NSW takes crown as chickpea capital

Indian tariff hope, price rise, research boon: chickpea glee

Cropping
Trini MacCallum and Ruby, in a chickpea crop at Bowra, Coonamble, with Seamer chickpeas on left and HatTrick on right, that appear to have similar pods. The crops have needed just one application of fungicide and pesticide.

Trini MacCallum and Ruby, in a chickpea crop at Bowra, Coonamble, with Seamer chickpeas on left and HatTrick on right, that appear to have similar pods. The crops have needed just one application of fungicide and pesticide.

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A new golden era for chickpeas in NSW dawns

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It's a great spring for chickpea growers with prices rising, yields high and hope that India might relax its high 60 per cent tariff in the near future.

Not only that, but NSW will bring in about 300,000 tonnes of the Australian chickpea harvest this year, taking the chickpea crown off Queensland. The national crop will go about 700,000 tonnes, according to Pulse Australia's Nick Goddard.

And on the bright side, great progress has been made in research and development, with the new trial of more disease resistant and higher yielding chickpea varieties, one temporarily known as Captain, showing great high-yielding promise at Tulloona trials.

And the NSW Government has just anounced a national chickpea breeding program to be launched from the NSW Department of Primary Industries Tamworth Agricultural Institute in a $30 million plan to boost chickpea production and exports.

Agriculture Minister Adam Marshall said the Chickpea Breeding Australia (CBA) program would be a 5-year partnership between the NSW Government and the Grains Research and Development Corporation (GRDC).

"We see pulses as an industry ripe for growth and Chickpea Breeding Australia will give our farmers an edge over their global counterparts through the development of new chickpea varieties, and by increasing yield, quality and disease resistance," Mr Marshall said.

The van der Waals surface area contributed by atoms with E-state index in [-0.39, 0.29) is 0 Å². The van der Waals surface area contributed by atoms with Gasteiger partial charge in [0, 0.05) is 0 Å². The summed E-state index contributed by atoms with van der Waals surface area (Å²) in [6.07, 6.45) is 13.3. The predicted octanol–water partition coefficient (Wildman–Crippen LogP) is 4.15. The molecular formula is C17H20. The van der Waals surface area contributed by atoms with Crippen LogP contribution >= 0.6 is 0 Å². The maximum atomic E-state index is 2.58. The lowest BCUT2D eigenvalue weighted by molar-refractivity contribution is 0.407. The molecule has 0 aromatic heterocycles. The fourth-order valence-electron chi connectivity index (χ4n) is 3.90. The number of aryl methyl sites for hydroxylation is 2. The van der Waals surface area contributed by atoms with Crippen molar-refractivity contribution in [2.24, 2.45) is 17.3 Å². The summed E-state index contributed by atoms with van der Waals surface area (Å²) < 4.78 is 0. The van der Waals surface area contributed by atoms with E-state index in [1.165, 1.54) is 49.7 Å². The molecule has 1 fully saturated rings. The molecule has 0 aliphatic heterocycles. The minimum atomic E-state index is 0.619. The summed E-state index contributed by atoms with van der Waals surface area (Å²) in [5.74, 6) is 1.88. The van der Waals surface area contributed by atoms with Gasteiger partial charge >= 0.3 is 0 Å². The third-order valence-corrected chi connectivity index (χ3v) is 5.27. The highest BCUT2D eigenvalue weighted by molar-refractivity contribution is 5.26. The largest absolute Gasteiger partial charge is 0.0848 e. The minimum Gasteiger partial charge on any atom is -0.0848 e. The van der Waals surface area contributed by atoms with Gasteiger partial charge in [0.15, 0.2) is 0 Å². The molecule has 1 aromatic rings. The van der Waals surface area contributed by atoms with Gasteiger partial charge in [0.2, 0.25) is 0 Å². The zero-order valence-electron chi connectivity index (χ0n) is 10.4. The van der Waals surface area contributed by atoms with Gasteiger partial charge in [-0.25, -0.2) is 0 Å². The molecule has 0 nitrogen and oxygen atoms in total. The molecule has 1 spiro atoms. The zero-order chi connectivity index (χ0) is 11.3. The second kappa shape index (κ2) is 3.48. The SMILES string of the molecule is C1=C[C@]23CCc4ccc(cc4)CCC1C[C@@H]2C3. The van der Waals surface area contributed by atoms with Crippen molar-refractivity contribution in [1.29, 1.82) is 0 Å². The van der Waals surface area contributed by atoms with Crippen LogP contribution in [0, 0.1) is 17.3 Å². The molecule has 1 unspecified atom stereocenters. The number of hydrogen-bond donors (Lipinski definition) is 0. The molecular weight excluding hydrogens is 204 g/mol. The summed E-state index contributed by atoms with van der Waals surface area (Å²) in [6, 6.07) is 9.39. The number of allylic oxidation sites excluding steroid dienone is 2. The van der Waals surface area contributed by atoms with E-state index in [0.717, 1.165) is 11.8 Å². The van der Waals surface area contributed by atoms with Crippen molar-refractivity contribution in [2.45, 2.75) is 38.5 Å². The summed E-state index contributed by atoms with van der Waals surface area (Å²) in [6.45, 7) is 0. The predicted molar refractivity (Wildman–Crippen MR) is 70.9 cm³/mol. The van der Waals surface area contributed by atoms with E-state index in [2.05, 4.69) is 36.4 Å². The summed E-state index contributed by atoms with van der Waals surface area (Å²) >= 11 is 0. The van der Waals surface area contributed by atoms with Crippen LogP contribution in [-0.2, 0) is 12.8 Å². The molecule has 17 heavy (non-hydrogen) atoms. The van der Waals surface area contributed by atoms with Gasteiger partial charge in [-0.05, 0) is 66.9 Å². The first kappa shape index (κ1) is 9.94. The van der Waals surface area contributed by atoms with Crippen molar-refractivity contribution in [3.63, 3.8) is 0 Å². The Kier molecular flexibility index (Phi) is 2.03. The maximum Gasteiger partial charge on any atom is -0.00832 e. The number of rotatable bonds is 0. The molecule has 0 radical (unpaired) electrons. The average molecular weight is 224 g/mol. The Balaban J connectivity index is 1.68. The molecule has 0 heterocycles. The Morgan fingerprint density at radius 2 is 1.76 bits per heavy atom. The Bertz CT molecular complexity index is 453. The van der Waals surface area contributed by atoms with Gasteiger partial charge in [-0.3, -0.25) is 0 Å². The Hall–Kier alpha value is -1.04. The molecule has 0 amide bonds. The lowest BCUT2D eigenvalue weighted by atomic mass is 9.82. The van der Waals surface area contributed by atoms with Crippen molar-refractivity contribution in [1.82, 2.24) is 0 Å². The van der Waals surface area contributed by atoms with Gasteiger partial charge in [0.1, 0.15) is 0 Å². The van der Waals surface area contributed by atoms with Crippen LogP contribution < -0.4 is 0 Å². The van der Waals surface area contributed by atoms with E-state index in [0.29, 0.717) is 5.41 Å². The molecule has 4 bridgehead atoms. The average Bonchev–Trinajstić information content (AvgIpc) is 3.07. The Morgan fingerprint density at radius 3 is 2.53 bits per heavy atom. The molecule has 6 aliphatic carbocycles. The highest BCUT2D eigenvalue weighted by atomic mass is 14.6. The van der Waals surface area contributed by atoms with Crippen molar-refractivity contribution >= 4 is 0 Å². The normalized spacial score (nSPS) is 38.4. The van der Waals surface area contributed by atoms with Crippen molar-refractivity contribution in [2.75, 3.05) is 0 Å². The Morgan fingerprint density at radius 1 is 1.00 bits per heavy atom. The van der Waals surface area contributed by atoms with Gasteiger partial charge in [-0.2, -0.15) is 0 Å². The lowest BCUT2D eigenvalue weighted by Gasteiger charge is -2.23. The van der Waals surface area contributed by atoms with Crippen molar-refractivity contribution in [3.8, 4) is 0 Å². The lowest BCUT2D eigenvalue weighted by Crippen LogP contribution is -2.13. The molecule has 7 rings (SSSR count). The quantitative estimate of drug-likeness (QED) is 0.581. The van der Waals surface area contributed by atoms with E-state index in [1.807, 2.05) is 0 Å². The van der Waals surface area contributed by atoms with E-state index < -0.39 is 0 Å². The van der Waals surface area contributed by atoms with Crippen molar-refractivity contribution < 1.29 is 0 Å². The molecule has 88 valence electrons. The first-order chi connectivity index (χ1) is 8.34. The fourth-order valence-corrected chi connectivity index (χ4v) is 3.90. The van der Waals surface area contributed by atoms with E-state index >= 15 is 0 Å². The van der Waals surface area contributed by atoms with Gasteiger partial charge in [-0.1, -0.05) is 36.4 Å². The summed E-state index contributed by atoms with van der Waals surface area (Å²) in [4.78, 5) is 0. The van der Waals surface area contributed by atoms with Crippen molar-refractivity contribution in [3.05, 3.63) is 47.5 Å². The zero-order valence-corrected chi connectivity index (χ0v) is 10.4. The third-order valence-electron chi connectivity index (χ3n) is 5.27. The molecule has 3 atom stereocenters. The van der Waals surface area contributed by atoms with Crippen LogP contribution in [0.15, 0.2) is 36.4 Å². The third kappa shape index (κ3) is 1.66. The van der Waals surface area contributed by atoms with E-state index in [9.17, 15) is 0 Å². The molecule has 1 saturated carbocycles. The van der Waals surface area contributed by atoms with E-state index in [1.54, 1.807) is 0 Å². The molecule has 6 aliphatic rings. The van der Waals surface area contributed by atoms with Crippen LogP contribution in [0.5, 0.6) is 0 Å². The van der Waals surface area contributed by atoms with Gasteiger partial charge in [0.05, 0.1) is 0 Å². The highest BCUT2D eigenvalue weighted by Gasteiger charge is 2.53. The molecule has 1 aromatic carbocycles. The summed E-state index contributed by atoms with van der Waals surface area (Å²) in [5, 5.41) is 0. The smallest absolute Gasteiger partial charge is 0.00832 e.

GRDC Chair John Woods said the CBA "will aim to deliver adapted desi and kabuli chickpea varieties through best practice breeding and innovative technology that increases the rate of genetic gain and in turn fast-tracks delivery to growers".

Prices for chickpeas have risen steadily this year rising from about $500 earlier this year to about $600 a tonne and higher recently.

The news from chickpea farmers is good too, with the crop still a week or two off from harvesting in the north for many, it may have escaped damage from the recent heavy rain.

Ben Markey, Bowra, Coonamble, planted Seamer and HatTrick chickpeas this year and has been very happy with both crops, only needing one fungicide application and "one grub spray". It was an easy growing season so far, although everyone is holding their breath in case more damaging storms arrive before harvest. The Markeys received just 13mm and 20mm on two properties.

"We are close to harvest and all the crops are looking pretty good," Ben Markey said.

Pulse Australia's northern manager Paul McIntosh, said there were strong rumours India had fallen short in its chickpea harvest and Australia could fill the gap - about a 4 billion tonne gap. One of the issues though any return to trade may face includes delays at Indian ports due to labour shortages after workers were sent home due to coronavirus lockdowns.

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